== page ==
These feature an instrumental accompaniment with your 'voice' emphasised above the others.


Scroll down beyond the Verdi etc and you'll find a full range of Messiah parts.


In these videos a gentleman named WML takes you through individual parts for some of the pieces of the Messiah. It is like a one-on-one tutorial and excellent for beginners.


Voice recordings in mp3 format with individual parts emphasised. Download and sing along while you work on something else!

You might find the notes on Messiah Markings 2017.pdf interesting (slightly familiar, even).

Messiah Soloists Confirmed

Emma Pearson (soprano)


Emma Pearson is an Australian soprano who held the position of principal artist at Hessisches Staatstheatre, Wiesbaden from 2005–14. When she left the company, the State of Hessen awarded Emma the honorary title of 'Kammersängerin' (literally meaning 'chamber singer', an honorific title for distinguished singers of opera). She is the youngest opera singer to have ever received this title. She has performed countless titles among her 30 roles throughout this time in Germany, and on her return to Australia. Emma is a graduate of a Bachelor of Music (Vocal Performance) from the University of Western Australia.

Emma and our bass Wade Kernot are a married couple, juggling their busy careers with the care of their young son.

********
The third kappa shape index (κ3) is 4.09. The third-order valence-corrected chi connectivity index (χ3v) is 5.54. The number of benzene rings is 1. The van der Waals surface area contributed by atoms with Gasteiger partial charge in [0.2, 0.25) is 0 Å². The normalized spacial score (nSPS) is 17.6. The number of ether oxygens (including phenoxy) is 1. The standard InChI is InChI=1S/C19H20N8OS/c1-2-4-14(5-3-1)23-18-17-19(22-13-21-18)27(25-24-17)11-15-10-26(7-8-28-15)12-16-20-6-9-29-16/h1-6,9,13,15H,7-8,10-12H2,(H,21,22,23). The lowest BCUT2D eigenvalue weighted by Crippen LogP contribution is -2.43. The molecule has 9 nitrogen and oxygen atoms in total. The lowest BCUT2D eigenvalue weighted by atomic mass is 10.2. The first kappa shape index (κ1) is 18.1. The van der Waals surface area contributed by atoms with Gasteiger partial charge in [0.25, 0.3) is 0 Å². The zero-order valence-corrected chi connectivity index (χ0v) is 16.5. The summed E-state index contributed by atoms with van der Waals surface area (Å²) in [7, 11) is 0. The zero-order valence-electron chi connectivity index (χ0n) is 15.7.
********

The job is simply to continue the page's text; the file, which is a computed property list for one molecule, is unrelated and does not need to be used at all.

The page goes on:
Elin Tomos (contralto)


 Elin Tomos performs with the Marlborough Singers regularly, and is well known to Marlborough audiences, her local fame enhanced by her singing of the National Anthem at several All Black test matches. 

Born in Wales, Elin studied music at the prestigious Kings College in London and received her vocal tuition at the Royal Academy of Music.

After coming to NZ, she taught Performing Arts to the children at Springlands School for six years but is currently taking a break from teaching so that she can focus all of her energy on being a mum to a young daughter.



Declan Cudd (tenor)


New Zealander Declan Cudd has been a Freemasons New Zealand Opera Artist with New Zealand Opera since 2017. Declan holds a Bachelor of Music and Post Graduate Diploma in Classical Performance Voice from the New Zealand School of Music, where he was awarded the Te Koki New Zealand School of Music Directors Scholarship.

Since 2013 he has performed in New Zealand Opera tours of Sweeney Todd and The Mikado and played a number of other roles. Concert performances include the tenor solos in Elijah, Mozart Mass in C minor, Mozart Requiem, Rossini Petite Messe Solennelle, Donizetti Messa Di Requiem, and Handel’s Messiah.